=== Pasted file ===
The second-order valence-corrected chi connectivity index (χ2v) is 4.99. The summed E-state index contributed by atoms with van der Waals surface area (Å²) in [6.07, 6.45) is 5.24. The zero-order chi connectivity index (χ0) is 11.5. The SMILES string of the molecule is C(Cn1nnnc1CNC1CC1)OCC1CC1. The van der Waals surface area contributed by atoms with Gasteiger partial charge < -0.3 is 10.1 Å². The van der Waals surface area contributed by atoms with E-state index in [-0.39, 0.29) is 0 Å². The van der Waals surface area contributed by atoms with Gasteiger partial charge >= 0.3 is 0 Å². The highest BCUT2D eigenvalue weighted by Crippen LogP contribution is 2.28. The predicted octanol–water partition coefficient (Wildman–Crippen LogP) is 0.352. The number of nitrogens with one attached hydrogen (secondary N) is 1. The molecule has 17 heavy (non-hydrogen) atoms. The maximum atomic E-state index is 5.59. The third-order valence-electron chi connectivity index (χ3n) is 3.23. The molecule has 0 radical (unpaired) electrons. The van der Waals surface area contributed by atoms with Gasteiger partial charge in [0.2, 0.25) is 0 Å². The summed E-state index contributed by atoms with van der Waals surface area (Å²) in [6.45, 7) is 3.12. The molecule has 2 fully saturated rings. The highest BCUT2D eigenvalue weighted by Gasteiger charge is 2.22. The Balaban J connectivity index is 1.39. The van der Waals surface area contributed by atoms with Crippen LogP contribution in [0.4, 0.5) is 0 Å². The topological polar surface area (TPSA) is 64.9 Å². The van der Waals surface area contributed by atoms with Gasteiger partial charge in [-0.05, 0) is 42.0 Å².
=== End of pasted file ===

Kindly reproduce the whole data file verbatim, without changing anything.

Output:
The second-order valence-corrected chi connectivity index (χ2v) is 4.99. The summed E-state index contributed by atoms with van der Waals surface area (Å²) in [6.07, 6.45) is 5.24. The zero-order chi connectivity index (χ0) is 11.5. The SMILES string of the molecule is C(Cn1nnnc1CNC1CC1)OCC1CC1. The van der Waals surface area contributed by atoms with Gasteiger partial charge < -0.3 is 10.1 Å². The van der Waals surface area contributed by atoms with E-state index in [-0.39, 0.29) is 0 Å². The van der Waals surface area contributed by atoms with Gasteiger partial charge >= 0.3 is 0 Å². The highest BCUT2D eigenvalue weighted by Crippen LogP contribution is 2.28. The predicted octanol–water partition coefficient (Wildman–Crippen LogP) is 0.352. The number of nitrogens with one attached hydrogen (secondary N) is 1. The molecule has 17 heavy (non-hydrogen) atoms. The maximum atomic E-state index is 5.59. The third-order valence-electron chi connectivity index (χ3n) is 3.23. The molecule has 0 radical (unpaired) electrons. The van der Waals surface area contributed by atoms with Gasteiger partial charge in [0.2, 0.25) is 0 Å². The summed E-state index contributed by atoms with van der Waals surface area (Å²) in [6.45, 7) is 3.12. The molecule has 2 fully saturated rings. The highest BCUT2D eigenvalue weighted by Gasteiger charge is 2.22. The Balaban J connectivity index is 1.39. The van der Waals surface area contributed by atoms with Crippen LogP contribution in [0.4, 0.5) is 0 Å². The topological polar surface area (TPSA) is 64.9 Å². The van der Waals surface area contributed by atoms with Gasteiger partial charge in [-0.05, 0) is 42.0 Å².